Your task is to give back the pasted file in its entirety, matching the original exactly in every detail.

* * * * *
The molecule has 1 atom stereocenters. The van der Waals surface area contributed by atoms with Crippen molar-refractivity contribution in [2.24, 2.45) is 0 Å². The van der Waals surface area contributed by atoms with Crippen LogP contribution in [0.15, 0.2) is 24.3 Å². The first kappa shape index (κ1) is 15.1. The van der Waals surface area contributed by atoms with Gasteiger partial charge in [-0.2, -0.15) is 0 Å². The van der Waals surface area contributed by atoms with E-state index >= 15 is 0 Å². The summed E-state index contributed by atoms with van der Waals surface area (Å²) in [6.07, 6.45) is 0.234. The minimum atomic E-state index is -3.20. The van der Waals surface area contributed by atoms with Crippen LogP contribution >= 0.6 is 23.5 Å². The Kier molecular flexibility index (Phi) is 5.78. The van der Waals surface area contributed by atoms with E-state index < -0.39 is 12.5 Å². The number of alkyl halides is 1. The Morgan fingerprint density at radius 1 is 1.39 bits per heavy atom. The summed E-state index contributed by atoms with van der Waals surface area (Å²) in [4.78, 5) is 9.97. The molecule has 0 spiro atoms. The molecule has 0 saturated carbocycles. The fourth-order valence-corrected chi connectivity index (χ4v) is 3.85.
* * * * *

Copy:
The molecule has 1 atom stereocenters. The van der Waals surface area contributed by atoms with Crippen molar-refractivity contribution in [2.24, 2.45) is 0 Å². The van der Waals surface area contributed by atoms with Crippen LogP contribution in [0.15, 0.2) is 24.3 Å². The first kappa shape index (κ1) is 15.1. The van der Waals surface area contributed by atoms with Gasteiger partial charge in [-0.2, -0.15) is 0 Å². The van der Waals surface area contributed by atoms with E-state index >= 15 is 0 Å². The summed E-state index contributed by atoms with van der Waals surface area (Å²) in [6.07, 6.45) is 0.234. The minimum atomic E-state index is -3.20. The van der Waals surface area contributed by atoms with Crippen LogP contribution >= 0.6 is 23.5 Å². The Kier molecular flexibility index (Phi) is 5.78. The van der Waals surface area contributed by atoms with E-state index < -0.39 is 12.5 Å². The number of alkyl halides is 1. The Morgan fingerprint density at radius 1 is 1.39 bits per heavy atom. The summed E-state index contributed by atoms with van der Waals surface area (Å²) in [4.78, 5) is 9.97. The molecule has 0 spiro atoms. The molecule has 0 saturated carbocycles. The fourth-order valence-corrected chi connectivity index (χ4v) is 3.85.